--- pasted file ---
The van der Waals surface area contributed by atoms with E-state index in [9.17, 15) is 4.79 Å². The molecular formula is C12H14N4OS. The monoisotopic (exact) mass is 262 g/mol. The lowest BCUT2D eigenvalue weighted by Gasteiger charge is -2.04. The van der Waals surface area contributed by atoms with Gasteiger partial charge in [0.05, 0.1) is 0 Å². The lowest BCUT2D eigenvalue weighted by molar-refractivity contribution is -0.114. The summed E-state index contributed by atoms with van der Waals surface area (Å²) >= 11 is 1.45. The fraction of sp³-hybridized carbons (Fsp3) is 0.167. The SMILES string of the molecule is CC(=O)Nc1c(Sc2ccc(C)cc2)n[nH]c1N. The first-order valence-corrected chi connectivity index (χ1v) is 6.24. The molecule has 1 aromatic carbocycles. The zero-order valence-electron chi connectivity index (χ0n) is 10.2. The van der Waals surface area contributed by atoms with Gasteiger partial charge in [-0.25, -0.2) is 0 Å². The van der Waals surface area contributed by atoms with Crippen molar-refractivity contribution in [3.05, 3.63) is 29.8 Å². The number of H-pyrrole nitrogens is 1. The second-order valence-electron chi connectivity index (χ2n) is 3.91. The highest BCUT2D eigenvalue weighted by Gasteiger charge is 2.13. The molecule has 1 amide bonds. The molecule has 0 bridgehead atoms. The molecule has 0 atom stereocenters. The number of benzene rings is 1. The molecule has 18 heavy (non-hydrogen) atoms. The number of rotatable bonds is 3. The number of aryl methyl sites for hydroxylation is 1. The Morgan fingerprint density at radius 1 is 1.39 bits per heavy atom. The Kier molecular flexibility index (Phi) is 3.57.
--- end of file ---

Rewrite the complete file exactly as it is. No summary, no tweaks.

The van der Waals surface area contributed by atoms with E-state index in [9.17, 15) is 4.79 Å². The molecular formula is C12H14N4OS. The monoisotopic (exact) mass is 262 g/mol. The lowest BCUT2D eigenvalue weighted by Gasteiger charge is -2.04. The van der Waals surface area contributed by atoms with Gasteiger partial charge in [0.05, 0.1) is 0 Å². The lowest BCUT2D eigenvalue weighted by molar-refractivity contribution is -0.114. The summed E-state index contributed by atoms with van der Waals surface area (Å²) >= 11 is 1.45. The fraction of sp³-hybridized carbons (Fsp3) is 0.167. The SMILES string of the molecule is CC(=O)Nc1c(Sc2ccc(C)cc2)n[nH]c1N. The first-order valence-corrected chi connectivity index (χ1v) is 6.24. The molecule has 1 aromatic carbocycles. The zero-order valence-electron chi connectivity index (χ0n) is 10.2. The van der Waals surface area contributed by atoms with Gasteiger partial charge in [-0.25, -0.2) is 0 Å². The van der Waals surface area contributed by atoms with Crippen molar-refractivity contribution in [3.05, 3.63) is 29.8 Å². The number of H-pyrrole nitrogens is 1. The second-order valence-electron chi connectivity index (χ2n) is 3.91. The highest BCUT2D eigenvalue weighted by Gasteiger charge is 2.13. The molecule has 1 amide bonds. The molecule has 0 bridgehead atoms. The molecule has 0 atom stereocenters. The number of benzene rings is 1. The molecule has 18 heavy (non-hydrogen) atoms. The number of rotatable bonds is 3. The number of aryl methyl sites for hydroxylation is 1. The Morgan fingerprint density at radius 1 is 1.39 bits per heavy atom. The Kier molecular flexibility index (Phi) is 3.57.